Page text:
Short bio: Computer Scientist, FOSS supporter (read more)
Tux Machines (TM)-specific
If you’ve been to a computer show in recent months you might have seen it: a shiny silver drink can with a ring-pull logo and the words “opencola” on the side. Inside is a fizzy drink that tastes very much like Coca-Cola. Or is it Pepsi?There’s something else written on the can, though, which sets the drink apart. It says “check out the source at opencola.com.” Go to that Web address and you’ll see something that’s not available on Coca-Cola’s website, or Pepsi’s — the recipe for cola. For the first time ever, you can make the real thing in your own home.
Although originally intended as a promotional tool to explain open source software, the drink has taken on a life of its own. Anybody can make the drink, and anyone can modify and improve on the recipe as long as they, too, license their recipe under the GNU General Public License.
When the name of your product is Free Beer, the jokes are inevitable. And for the group of Danish students and artists who came up with Free Beer, that's part of the point, but only part. Because while the name of their beer is meant to be playful, the point they are trying to make with it is a rather sophisticated one.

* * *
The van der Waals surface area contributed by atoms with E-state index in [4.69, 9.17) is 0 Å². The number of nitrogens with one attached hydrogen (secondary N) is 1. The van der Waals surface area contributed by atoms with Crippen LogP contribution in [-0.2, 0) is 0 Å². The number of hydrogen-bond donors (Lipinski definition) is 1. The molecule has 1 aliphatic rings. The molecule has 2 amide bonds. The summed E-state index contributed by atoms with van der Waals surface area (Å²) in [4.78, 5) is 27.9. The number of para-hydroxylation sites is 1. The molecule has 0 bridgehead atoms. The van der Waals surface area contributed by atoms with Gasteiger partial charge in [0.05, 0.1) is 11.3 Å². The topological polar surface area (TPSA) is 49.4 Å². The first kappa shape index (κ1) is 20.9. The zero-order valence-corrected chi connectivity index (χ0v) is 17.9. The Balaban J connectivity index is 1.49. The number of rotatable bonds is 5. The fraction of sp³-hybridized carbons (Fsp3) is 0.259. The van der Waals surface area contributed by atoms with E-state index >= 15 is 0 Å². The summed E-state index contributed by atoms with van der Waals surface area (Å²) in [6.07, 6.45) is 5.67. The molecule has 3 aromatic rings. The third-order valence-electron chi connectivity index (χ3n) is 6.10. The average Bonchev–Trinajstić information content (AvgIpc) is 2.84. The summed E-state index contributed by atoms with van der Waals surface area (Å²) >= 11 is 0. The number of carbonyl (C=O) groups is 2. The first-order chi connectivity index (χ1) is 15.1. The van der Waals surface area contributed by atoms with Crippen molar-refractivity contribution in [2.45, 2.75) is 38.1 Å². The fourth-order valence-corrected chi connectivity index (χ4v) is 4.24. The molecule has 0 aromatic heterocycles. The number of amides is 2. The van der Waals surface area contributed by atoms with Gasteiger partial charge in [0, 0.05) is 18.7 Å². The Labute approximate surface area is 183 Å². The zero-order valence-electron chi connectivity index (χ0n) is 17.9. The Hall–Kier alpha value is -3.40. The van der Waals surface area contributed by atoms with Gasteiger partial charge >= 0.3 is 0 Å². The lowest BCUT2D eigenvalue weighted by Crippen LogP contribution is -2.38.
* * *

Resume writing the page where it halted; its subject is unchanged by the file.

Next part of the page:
Free Beer is an honest-to-god beer, but one based on a concept that has its roots in the free software movement. "Free software" began in the early 1980s when software developers first started asserting intellectual property rights over their works. The problem wasn't so much that developers were making money off software, but rather that, by asserting these rights, they were no longer allowing the free and informal sharing of code. The free software movement's objection, which was largely cast in moral terms, was essentially that while charging money for software was fine -- everyone has to eat -- it is not right to prevent others from using, studying, distributing, or improving on it.